City appoints Purcell as interim HVFD chief

A former Homer Volunteer Fire Department chief will step in as interim fire chief, the city announced in a press release on Tuesday.

Robert Purcell, who retired as fire chief at the end of 1999, will return to lead the department while the city searches for a new chief and assistant fire chief. He started Monday, Dec. 17.

The city announced earlier this month that former Chief Terry Kadel was no longer employed by the city. City Manager Katie Koester said she was prevented by confidentiality rules from saying whether he was fired or left of his own accord.

Purcell will run the department until a permanent replacement for Kadel can be found.

“My current thinking, and the goal of the city manager, is I will work through that process and have some sort of transition with the new fire chief,” Purcell said Tuesday.

Dan Miotke will continue as the acting Assistant Chief in charge of operations.

Purcell, 67, first started as a volunteer firefighter in 1979 and became station manager in 1980. In 1984 he was named Fire Department Administrator. In 1992, when the Homer Volunteer Fire Department nonprofit became a city department, Purcell became fire chief.

Purcell’s mother was from France, and Purcell is bilingual in French and English. He grew up in Pottsdam, New York, in the St. Lawrence river valley. He said his parents told him his first word was “feu,” or “fire,” in French.

During his career as HVFD fire chief, Purcell worked on major disasters such as the 39-hour long Cape Lynch boat fire, the Ryan Air crash and the Icicle Seafoods fire.

“Robert has a deep passion and commitment to this community and the Homer Volunteer Fire Department,” Koester wrote in the press release. “His vast knowledge, coupled with his experience with the department, makes him uniquely positioned to lead the Department. I cannot express how pleased I am to have this level of experience and knowledge in both fire service and emergency response and management on board as we look to fill two permanent leadership positions within the Department.”

After retiring from the city, Purcell worked 17 years as an operations section chief with the Federal Emergency Management Agency. His wife, Melon, retired last year as a third grade teacher at McNeil Canyon Elementary School.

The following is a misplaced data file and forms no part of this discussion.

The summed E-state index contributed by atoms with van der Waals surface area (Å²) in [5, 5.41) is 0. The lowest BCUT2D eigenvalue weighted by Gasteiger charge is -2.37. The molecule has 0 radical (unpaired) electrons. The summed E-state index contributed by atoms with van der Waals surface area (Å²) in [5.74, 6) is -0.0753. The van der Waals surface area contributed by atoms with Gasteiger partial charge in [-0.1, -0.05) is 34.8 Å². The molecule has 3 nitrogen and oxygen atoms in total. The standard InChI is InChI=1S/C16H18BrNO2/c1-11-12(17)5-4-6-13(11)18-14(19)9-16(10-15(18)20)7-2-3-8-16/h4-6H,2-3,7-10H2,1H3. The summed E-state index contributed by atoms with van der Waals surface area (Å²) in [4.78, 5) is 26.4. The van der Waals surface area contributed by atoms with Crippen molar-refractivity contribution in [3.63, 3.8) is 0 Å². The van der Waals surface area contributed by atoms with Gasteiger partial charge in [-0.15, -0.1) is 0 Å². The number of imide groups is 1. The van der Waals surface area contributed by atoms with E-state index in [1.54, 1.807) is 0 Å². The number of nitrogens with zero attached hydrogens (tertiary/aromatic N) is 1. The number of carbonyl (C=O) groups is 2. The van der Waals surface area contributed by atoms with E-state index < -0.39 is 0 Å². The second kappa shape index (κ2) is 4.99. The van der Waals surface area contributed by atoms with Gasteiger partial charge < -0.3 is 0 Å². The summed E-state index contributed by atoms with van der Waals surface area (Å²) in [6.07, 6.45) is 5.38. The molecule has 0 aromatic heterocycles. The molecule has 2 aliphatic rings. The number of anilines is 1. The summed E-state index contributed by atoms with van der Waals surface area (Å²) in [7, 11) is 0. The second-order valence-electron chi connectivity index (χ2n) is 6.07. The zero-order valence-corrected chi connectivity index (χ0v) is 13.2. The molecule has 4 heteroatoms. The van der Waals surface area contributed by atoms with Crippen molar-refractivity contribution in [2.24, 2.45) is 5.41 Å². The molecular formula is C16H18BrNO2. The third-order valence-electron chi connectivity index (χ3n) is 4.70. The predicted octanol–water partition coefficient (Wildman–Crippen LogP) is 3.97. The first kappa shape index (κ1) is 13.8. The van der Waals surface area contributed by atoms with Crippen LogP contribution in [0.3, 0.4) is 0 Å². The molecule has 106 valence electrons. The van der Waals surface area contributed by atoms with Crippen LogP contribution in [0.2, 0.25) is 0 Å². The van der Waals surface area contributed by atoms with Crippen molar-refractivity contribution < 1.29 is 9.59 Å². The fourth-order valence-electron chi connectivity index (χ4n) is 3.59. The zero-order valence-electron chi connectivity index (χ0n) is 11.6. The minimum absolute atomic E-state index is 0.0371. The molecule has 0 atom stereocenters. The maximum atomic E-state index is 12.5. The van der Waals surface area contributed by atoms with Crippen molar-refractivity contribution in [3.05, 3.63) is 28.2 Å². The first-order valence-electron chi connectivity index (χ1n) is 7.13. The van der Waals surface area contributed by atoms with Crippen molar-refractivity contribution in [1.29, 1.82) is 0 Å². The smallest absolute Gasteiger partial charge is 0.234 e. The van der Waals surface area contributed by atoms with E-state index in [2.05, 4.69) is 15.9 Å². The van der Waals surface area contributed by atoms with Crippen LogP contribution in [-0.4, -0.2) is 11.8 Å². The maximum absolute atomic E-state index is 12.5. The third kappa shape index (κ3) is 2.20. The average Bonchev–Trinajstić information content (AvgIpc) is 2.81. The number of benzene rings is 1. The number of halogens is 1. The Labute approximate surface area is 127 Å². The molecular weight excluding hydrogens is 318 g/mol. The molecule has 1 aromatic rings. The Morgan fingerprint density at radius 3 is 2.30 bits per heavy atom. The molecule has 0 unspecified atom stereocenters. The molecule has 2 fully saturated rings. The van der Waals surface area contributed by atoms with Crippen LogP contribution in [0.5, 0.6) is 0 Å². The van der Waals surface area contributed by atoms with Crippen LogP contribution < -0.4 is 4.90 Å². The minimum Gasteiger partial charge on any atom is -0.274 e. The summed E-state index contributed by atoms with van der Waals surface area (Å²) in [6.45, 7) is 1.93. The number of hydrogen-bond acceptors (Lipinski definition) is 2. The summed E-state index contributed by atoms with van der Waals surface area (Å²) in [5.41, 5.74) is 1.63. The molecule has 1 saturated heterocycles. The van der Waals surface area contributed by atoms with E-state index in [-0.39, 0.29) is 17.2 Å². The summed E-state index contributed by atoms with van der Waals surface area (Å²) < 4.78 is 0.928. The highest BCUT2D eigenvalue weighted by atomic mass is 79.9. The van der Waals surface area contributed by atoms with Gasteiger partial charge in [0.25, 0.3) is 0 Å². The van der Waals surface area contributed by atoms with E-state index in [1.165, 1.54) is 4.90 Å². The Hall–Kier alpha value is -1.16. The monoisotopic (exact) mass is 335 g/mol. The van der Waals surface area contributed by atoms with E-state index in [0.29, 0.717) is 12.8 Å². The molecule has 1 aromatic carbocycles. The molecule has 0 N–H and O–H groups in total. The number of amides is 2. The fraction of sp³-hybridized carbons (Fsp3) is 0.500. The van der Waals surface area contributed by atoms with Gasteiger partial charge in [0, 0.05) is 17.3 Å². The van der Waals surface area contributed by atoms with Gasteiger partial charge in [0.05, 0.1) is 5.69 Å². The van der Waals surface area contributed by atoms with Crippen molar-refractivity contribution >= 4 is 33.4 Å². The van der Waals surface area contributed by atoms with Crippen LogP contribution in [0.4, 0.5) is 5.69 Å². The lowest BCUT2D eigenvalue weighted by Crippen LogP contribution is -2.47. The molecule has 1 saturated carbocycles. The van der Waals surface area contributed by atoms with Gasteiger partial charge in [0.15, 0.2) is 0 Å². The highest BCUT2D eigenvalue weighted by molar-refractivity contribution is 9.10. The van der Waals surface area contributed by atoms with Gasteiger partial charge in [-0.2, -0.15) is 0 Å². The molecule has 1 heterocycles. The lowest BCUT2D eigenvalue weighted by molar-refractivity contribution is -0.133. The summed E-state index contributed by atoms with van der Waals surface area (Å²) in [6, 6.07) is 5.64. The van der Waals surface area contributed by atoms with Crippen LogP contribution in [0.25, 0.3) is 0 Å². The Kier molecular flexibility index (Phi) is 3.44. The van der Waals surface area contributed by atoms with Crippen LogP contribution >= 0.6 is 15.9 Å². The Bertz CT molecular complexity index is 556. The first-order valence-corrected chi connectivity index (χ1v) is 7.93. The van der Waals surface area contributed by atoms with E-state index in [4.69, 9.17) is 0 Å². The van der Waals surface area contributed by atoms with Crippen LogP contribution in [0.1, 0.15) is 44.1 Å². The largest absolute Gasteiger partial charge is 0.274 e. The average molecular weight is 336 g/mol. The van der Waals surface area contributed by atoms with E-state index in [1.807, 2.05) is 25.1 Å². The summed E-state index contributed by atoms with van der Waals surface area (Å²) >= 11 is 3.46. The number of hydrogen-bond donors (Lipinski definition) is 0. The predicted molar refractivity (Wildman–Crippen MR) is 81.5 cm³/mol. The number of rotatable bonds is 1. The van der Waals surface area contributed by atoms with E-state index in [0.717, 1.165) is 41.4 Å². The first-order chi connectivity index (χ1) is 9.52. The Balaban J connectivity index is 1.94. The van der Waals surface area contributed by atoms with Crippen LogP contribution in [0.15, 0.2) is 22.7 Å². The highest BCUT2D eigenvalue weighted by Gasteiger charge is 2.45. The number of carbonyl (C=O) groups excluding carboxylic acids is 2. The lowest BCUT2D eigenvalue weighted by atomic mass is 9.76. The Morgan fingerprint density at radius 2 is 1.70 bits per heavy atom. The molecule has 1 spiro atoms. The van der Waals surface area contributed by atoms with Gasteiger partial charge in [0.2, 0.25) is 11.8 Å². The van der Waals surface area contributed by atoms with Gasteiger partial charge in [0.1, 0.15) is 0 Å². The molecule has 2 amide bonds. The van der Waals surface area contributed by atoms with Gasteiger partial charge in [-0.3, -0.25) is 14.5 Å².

Based out of Homer, Purcell was on 24-hour call to respond to disasters in Alaska and elsewhere in the United States. He worked on everything from the Sept. 11 attacks to hurricanes, earthquakes and floods.

“Pretty much the gamut of disasters,” he said. “… It was interesting work. I really enjoyed it. I got to the point where I was fully ready to retire — I thought.”

In the city’s press release, Koester wrote Purcell will use his FEMA experience to help update the city’s Emergency Operations Plan and create a Recovery Plan. He also will advise the city on designing a new Emergency Operations Center to go in the new Homer Police Station.

A recovery plan is a component of disaster response cities often don’t think about, Purcell said.

“I’ve offered to help the city develop strategies to implement in the event they face such an unfortunate situation,” he said. “It will make things go a lot smoother. It will get things back up quicker, and hopefully help the city save money.”

Though he knows many volunteers from his past work and from the community, Purcell said he planned to get acquainted with those he doesn’t know starting with a holiday party Tuesday night.

Calling himself “volunteer centric,” Purcell said, “That’s always been my approach, that the key to emergency services, the real foundation for emergency services in this community, is our volunteers. That’s the big focus of what my role and the fire chief’s role is — to support the recruitment of volunteers and support them in everything.”

Purcell also said he plans to have more community outreach to explain the role of the department and how the department can help, whether it’s for tsunamis or wildland fire safety.

“We’ll redouble our efforts on outreach so the community understands what the organization provides,” he said.

Reach Michael Armstrong at